In 2010 ten million drivers of Toyota vehicles brought home just how powerful 140 characters can be. Since then consumers are even savvier with how powerful their voice can be on Facebook, Twitter, and other sites.
Consumers are using their texting skills and Twitter accounts to share just how they feel and they have no problem naming names. Here are just a few tweets I found:
- @AmericanAir You don’t get it do you? Your customer service is horrible at every level. It’s like none of you cares about your passengers…
- Verizon folks can only say “The system won’t let me” Why? Total customer service failure blaming it on the computer. Sigh.
- Dear Starbucks Lady. You are in customer service. I am the customer. What part of this relationship is difficult for you to understand?
- Is there any place in South Beach to eat for lunch where the customer service doesn’t suck? I mean come on. (Pointing to the restaurant at 830 Washington Ave in Miami.
- Would love to thank Beatrice Beauchamp at the GO training for her terrible customer service.
In an article by Matthew DeBord, entitled Did Twitter Topple Toyota?, he talks about the fact that companies can no longer hope that people won’t discover a problem exists or if they do, that they’ll keep it to themselves.
He talked about Toyota’s attempt to control the story and says:
None of this, though, can contend with the breakneck, crowd sourced, unmediated reputation-wrecker that is the 140 characters of a tweet. As the recall story exploded and I pondered the collapse of the vaunted Toyota Way, I checked the #Toyota Twitter tag frequently. The tweet-rate was blistering: Dozens of new tweets every 30 seconds. Give it half an hour and you had a thousand more. Even the most hardened PR warrior would have looked at that and wet his pants.
How are you keeping up with what is being said about you and your books?
One way is to visit Search.Twitter and select Advance Search and create a feed for your name as well as the name of your books so that you receive updates when someone mentions you. Then get involved in the conversation!
In the above complaint about American Airlines I was pleased to see that AA responded in a timely manner and in the end the customer had this to say:
@AmericanAir I can see you really care about solving this problem… You’re a quality company…
In a matter of minutes, the customer went from really upset to singing praises simply because American Airlines was listening.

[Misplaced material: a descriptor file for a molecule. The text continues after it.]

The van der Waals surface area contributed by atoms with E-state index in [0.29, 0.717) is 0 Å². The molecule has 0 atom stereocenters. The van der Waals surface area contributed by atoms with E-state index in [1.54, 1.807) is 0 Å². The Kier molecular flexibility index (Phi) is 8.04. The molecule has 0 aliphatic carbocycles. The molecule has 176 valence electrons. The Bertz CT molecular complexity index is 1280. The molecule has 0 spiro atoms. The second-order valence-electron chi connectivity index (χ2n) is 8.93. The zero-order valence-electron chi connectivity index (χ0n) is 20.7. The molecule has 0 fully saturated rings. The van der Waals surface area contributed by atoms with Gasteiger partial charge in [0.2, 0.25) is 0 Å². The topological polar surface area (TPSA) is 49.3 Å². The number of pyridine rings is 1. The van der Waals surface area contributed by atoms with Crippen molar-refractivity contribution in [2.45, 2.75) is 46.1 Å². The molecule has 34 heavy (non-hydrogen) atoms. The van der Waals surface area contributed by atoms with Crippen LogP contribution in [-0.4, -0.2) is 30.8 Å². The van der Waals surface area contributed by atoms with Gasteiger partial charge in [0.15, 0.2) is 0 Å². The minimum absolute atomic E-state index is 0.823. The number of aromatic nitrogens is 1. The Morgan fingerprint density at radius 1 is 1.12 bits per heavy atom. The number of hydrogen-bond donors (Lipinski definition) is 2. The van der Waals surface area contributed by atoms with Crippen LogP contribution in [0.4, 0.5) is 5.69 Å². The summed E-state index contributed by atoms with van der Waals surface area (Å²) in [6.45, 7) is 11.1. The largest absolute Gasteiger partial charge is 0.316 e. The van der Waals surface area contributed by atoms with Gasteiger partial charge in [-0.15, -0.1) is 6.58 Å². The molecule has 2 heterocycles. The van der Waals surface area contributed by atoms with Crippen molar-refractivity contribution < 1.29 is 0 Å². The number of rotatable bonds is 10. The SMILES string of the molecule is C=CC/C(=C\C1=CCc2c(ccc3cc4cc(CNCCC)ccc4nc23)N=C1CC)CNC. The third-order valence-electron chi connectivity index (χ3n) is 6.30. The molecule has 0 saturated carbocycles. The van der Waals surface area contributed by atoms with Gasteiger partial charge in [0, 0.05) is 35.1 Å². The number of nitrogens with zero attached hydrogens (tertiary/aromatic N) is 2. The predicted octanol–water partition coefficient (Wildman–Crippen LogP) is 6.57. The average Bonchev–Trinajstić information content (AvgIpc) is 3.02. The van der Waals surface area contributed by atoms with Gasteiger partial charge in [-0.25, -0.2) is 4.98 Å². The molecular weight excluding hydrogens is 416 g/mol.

I often hear my authors express fear about putting themselves out on the Internet because they don’t want to have any negative reviews or comments. However, whether we put ourselves out there or not; consumers and your readers are already there and expressing their opinions.
The reason Twitter and Yelp and other forms of giving opinions are so popular is because people want to be heard. They want to share their comments, good and bad, and expect a response. If you aren’t listening or fail to respond because someone didn’t like your plot or your character description or a reader questions a fact, that reader is going to express their dissatisfaction to all who will listen, online and off.
However, if you are listening and respond – even to those who have something negative to say – the level of respect that person has for you (and also all who follow the comments) will rise to a new level.
Go back to that unhappy American Airlines customer. If their comment had gone unanswered, their anger might have escalated. However, since a representative responded in a timely manner and made an effort to fix the problem the customer and everyone who follows the discussion now thinks pretty well about the company.
Check out your reviews on Amazon and other sites. Take the time to respond, to thank, and to acknowledge those that take the time to write something; even those who don’t really like your book.
Each comment helps with your next book.
It isn’t just readers who can hurt your reputation in 140 characters. We can shoot ourselves in the foot just as easily.
Take the time to proof read everything you write – emails, texts and social media comments – BEFORE you hit send. A simple misspelling can change the meaning dramatically.
I’m reminded of a poster for an open door discussion a CEO was having with employees. The poster read
A Massage from our CEO
It was supposed to read A Message from our CEO. Oh, how those vowels can cause trouble.
Bottom Line: Make sure you are listening to what people say about you and your books on social media and be responsive.